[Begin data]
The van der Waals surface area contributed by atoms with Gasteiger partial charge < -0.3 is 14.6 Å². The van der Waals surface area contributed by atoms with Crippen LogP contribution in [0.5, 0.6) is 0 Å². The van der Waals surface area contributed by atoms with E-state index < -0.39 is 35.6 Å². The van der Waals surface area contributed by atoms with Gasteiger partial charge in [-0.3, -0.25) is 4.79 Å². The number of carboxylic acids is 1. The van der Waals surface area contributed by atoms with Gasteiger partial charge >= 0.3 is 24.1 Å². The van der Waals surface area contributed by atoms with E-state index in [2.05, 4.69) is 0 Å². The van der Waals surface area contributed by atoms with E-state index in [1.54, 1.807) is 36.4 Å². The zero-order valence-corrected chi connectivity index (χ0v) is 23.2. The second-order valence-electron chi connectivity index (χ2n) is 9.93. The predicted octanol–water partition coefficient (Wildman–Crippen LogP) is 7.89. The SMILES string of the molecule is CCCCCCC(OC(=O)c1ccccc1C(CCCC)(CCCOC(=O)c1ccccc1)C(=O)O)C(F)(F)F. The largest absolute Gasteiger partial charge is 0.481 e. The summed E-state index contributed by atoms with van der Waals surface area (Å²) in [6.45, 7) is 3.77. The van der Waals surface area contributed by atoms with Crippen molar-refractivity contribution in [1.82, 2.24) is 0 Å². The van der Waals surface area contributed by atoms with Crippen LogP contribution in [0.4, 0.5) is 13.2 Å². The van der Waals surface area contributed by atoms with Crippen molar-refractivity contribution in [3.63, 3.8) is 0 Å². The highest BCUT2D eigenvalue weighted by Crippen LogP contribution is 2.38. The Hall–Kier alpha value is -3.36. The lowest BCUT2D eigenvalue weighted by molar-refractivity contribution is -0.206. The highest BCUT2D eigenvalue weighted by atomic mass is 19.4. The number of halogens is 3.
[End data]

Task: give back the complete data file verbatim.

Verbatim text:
The van der Waals surface area contributed by atoms with Gasteiger partial charge < -0.3 is 14.6 Å². The van der Waals surface area contributed by atoms with Crippen LogP contribution in [0.5, 0.6) is 0 Å². The van der Waals surface area contributed by atoms with E-state index < -0.39 is 35.6 Å². The van der Waals surface area contributed by atoms with Gasteiger partial charge in [-0.3, -0.25) is 4.79 Å². The number of carboxylic acids is 1. The van der Waals surface area contributed by atoms with Gasteiger partial charge >= 0.3 is 24.1 Å². The van der Waals surface area contributed by atoms with E-state index in [2.05, 4.69) is 0 Å². The van der Waals surface area contributed by atoms with E-state index in [1.54, 1.807) is 36.4 Å². The zero-order valence-corrected chi connectivity index (χ0v) is 23.2. The second-order valence-electron chi connectivity index (χ2n) is 9.93. The predicted octanol–water partition coefficient (Wildman–Crippen LogP) is 7.89. The SMILES string of the molecule is CCCCCCC(OC(=O)c1ccccc1C(CCCC)(CCCOC(=O)c1ccccc1)C(=O)O)C(F)(F)F. The largest absolute Gasteiger partial charge is 0.481 e. The summed E-state index contributed by atoms with van der Waals surface area (Å²) in [6.45, 7) is 3.77. The van der Waals surface area contributed by atoms with Crippen molar-refractivity contribution in [1.82, 2.24) is 0 Å². The van der Waals surface area contributed by atoms with Crippen LogP contribution in [0.4, 0.5) is 13.2 Å². The van der Waals surface area contributed by atoms with Crippen molar-refractivity contribution in [3.63, 3.8) is 0 Å². The highest BCUT2D eigenvalue weighted by Crippen LogP contribution is 2.38. The Hall–Kier alpha value is -3.36. The lowest BCUT2D eigenvalue weighted by molar-refractivity contribution is -0.206. The highest BCUT2D eigenvalue weighted by atomic mass is 19.4. The number of halogens is 3.